Ethics Advisory Panel Addresses Issue of Oversight Authority

Ethics Advisory Panel Addresses Issue of Oversight Authority

Since October 1, 2012, the City’s Ethics Advisory Panel has held eleven meetings.

The panel’s research includes gathering information from around the state on how other cities address ethics, listening to testimony from citizens, former city commissioners, and the former Executive Director of the Florida Commission on Ethics.

The ultimate goal of the panel is to make recommendations to the full city commission sometime in June of this year. The panel was created to investigate the need for improved ethics rules by a unanimous vote of the City Commission last year.

The Ethics Advisory Panel meetings have been structured to have each member address one of the “focus areas” that was determined to be relevant by the panel. The panel has identified 10 such focus areas and they include financial disclosure, procurement practices, business conflicts, the revolving door and the establishment of an oversight authority.

While no votes have been taken, the discussions during the meetings indicate a level of consensus on a number of important issues. Panel members seem to agree on the following: (1) a more comprehensive financial disclosure form is needed for city commissioner’s, (2) the forms should be on the city website for easy access, (3) the establishment of an ethics hotline, and (4) the city is doing a good job with ethics training and enforcement for city employees.

Given the fact the panel sees fit to make policy recommendations that go beyond what is currently in place for elected officials, the next important issue to resolve is who will have ultimate oversight authority.

The current oversight authority rests with the city attorney, who is appointed by the city commission. The alternative approach that has been discussed is the establishment of an independent board that would appoint an ethics officer who would be responsible for implementing the ethics rules for elected officials.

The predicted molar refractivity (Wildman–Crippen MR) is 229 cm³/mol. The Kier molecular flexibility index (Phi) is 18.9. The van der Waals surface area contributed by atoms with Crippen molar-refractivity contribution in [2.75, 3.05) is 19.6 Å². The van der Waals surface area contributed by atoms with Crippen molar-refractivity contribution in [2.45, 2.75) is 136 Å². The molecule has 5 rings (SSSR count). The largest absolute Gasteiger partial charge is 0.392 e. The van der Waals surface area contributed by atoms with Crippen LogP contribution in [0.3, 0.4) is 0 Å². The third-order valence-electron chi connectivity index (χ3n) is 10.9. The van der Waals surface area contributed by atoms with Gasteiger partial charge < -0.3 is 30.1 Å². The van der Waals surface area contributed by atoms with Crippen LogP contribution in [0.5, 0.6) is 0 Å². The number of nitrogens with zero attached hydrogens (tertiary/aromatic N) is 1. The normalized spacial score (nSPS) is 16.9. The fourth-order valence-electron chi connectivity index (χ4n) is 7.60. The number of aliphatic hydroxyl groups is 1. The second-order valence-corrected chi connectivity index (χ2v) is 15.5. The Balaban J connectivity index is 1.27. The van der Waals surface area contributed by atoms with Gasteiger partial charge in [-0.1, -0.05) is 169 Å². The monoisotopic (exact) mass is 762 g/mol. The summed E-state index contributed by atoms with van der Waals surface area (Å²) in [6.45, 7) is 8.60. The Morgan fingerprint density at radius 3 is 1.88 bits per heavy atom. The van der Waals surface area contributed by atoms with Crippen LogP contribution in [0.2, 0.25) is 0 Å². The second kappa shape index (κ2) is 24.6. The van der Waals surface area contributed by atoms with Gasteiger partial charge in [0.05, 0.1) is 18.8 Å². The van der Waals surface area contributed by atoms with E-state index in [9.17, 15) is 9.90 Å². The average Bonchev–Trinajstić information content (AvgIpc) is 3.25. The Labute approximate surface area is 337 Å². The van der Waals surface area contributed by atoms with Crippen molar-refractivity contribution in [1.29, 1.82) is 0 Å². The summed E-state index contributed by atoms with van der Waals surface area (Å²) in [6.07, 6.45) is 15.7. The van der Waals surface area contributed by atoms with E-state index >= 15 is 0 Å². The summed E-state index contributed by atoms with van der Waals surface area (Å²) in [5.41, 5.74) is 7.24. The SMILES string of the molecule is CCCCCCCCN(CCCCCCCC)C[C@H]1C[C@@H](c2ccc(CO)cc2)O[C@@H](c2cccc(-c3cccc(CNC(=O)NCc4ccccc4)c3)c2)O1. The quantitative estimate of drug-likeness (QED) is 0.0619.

During previous meetings, the former director of the Florida Commission on Ethics, Phil Claypool, told the panel that for ethics reform to be taken seriously by the public, the oversight authority must be independent of influence from City Commissioners.

In addition, appointed officials City Attorney Lew Shelley and Auditor Sam McCall indicated that it would be difficult develop a structure within the City Commission that would allow the oversight authority to be completely free of influence from elected officials.

During last Thursday’s meeting, the agenda called for panel member Lila Jaber to present her views on oversight authority. Ms. Jaber has impressive credentials. She is an attorney, a former Florida Public Service Commissioner and was recently appointed to the City’s Utility Advisory Board by City Manager Anita Favors-Thompson.

The thrust of Ms. Jaber’s recommendation was to “create a formal Ethics Officer position that reports to the City Attorney to address city staff-level issues.” When panel member Brant Copeland asked “what about elected officials”, Ms Jaber recommended “proactive ethics training by an outside consultant” and to leave further responsibility of oversight to the Florida Commission on Ethics. Ms. Jaber stated, while she considered an independent oversight authority, she ultimately concluded such a board would have responsibilities already vested in the Florida Commission on Ethics.

The discussion that followed revealed a consensus for an independent oversight authority, but the need to limit the creation of another bureaucracy that would have unlimited authority. However, as one of the panel members stated, “the devil is in the details.”

It is obvious from the discussions of the panel, that oversight authority is an issue that will ultimately decide the effectiveness of any recommendations made to the City Commission.

2 Responses to "Ethics Advisory Panel Addresses Issue of Oversight Authority"

  1. Ms Jaber felt more “proactive” training in ethics for elected officials, might be part of the solution. That is fine, but not in lieu of a formal policey. My concern is, that there might be desire from two members of the panel to complicate the proceedure and ultimately the policy, to the point that “perfection becomes the enemy of good” — and then nothing will get done. We need to get something voted on.
    Steve’s reporting was dead on. I was there. Next meeting is public input.

  2. You must be kidding! Ethics and government do not belong in the same sentence! politicians only have ethics before they are elected and quickly lose them, when elected. It’s pretty obvious, politicians will hire people to cover their back, not look out for the people they represent.

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